Karen Adams, Special to The Catholic Virginian
When news of the coronavirus outbreak first began to spread, the members of the sewing ministry at St. John the Evangelist, Waynesboro, began stitching cotton face masks as a way to put their faith into action.
Parishioner Judy Charles formed the sewing ministry about five years ago and until recently its 12 members were known for making exquisite vestments, baptismal garments, altar cloths, banners and anything the church needed. They also made baby clothes for new mothers and quilts for the elderly in the area.
But when Charles learned in mid-March of the need for simple cotton masks for everyday use, she suggested the group begin making them for the local medical community.
“Everyone agreed, because they all want to help,” Charles said. “This is what we do.”
The cotton masks, notable for their expert quality, quickly became popular. Soon Charles was asked by the nearby Augusta Health Medical Center if she and her sewing group could make medical masks from surgical drape fabric.
Tami Radecke, vice president of Community Partnerships at Augusta Health and executive director of Augusta Health Foundation, spoke with several nurses who wondered if Charles and her skilled friends could use sheets of surgical drape fabric — the sanitary, synthetic material used to cover not only sterile instruments but also patients and medical staff during surgery — to make professional-quality medical masks similar to the well-known and increasingly hard-to-find N95 masks.
“We had extra boxes of blue surgical drape fabric, and we got the patterns for them to use,” explained Radecke.
Besides the pattern for the fitted, cone-shaped mask, the sewing group could use a pleated pattern with the surgical drape also.
So she asked Charles, who said yes. As of this writing, the St. John sewing ministry has made more than 1,300 masks out of the surgical drape fabric, as well as more than 800 cotton masks, for Augusta Health. Charles said the surgical drape masks block 99.9 percent of the virus.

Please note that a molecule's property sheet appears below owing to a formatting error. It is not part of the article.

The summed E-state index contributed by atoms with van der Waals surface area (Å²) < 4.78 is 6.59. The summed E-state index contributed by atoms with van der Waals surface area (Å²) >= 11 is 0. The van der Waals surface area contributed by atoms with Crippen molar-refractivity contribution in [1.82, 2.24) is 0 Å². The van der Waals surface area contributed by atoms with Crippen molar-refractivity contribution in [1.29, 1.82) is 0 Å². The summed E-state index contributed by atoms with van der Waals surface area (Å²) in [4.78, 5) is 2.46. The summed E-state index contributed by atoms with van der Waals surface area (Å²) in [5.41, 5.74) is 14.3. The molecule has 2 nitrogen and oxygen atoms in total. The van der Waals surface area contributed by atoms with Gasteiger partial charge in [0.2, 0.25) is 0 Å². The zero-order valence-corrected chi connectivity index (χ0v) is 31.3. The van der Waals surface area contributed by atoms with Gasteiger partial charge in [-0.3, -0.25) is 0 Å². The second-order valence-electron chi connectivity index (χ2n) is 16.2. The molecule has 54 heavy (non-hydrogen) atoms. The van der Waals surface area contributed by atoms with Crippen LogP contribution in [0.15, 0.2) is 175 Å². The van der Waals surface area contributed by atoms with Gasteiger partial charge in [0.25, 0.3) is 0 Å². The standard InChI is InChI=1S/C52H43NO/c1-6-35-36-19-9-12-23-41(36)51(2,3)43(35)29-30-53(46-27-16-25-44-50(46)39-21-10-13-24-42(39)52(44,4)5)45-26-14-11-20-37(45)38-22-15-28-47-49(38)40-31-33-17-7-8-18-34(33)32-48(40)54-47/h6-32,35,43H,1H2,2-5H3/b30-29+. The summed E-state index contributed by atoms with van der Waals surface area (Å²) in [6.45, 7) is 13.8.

One more bonus, Radecke noted, is that although the papery surgical drape fabric is designed to be disposable, the masks made from it can be sterilized in a medical autoclave chamber and reused.
Augusta Health registered nurse Tracy Sansossion, an Infection Control Practitioner, wrote to Radecke via email: “These seamstresses are heroes. My goodness: those surgical drape masks. Wow! I cannot even comprehend the time and love put into each and every one. I am amazed and extremely humbled and honored by these gifts.”
And, Radecke added, while the surgical drape masks are used by medical staff and caregivers around infected patients, the cotton masks — sometimes made with fun, colorful prints — are still valuable for others, such as cancer and hospice patients. They are also used for other staff members who do not interact with patients but who must remain in medical facilities.
“This group at St. John’s has done so much to help our medical personnel and the whole community,” said Radecke, who is also married to a retired Lutheran minister. “And as a person of faith, I see this as the Church body, as a whole, working together. We are all in this together.”
Parishioner and seamstress Mary Fannin said that making the masks — she has made more than 300 so far — became her Lenten project. She uses her sewing time in isolation to contemplate.
“I’m always thinking, ‘Who’s going to wear this mask?’” she said, noting it takes about 15-20 minutes to make a mask, depending on the style.
Charles noted that the sewing ministry has suddenly grown in a burst of support. More than 40 people have stepped up to help, whether they have a lot of sewing experience or just a little — or even none at all.
“Somebody might say, ‘I want to help but I can’t sew,’ and I say, ‘OK, you can cut fabric or trace a stencil,’” Charles said.
Several members’ husbands also have been recruited to cut the heavy wire that goes into each fitted surgical drape mask. Others have supported the ministry with donations of money or supplies.
“Some women have been digging through their sewing kits and bringing us elastic and spools of thread,” Charles said.
Likewise, the sewing ministry has donated more than 100 yards of its own cotton fabric to mask-sewing groups in Richmond and Staunton.
For the fitted surgical drape masks, both Lowe’s stores in Waynesboro and Staunton and Home Depot in Waynesboro have donated wire as well.
Many of the members are around Charles’ age (67) and Fannin’s age (69) but some are older and some are younger. Parishioner Dolores Wheat, 91, has made more than 40 cotton masks at the retirement community where she lives. Teens have joined the effort. And Charles’ own grandchildren, one as young as 6, have helped as well.
“The heroes are among us; they’re not always up on pedestals with candles,” said Fr. Rolo Castillo, pastor of St. John, about the sewing ministry. “Many times it’s the people in the background of the Church community that actually make up the backbone.”
“I love my Church family,” Charles said. “They want to help because of their faith.”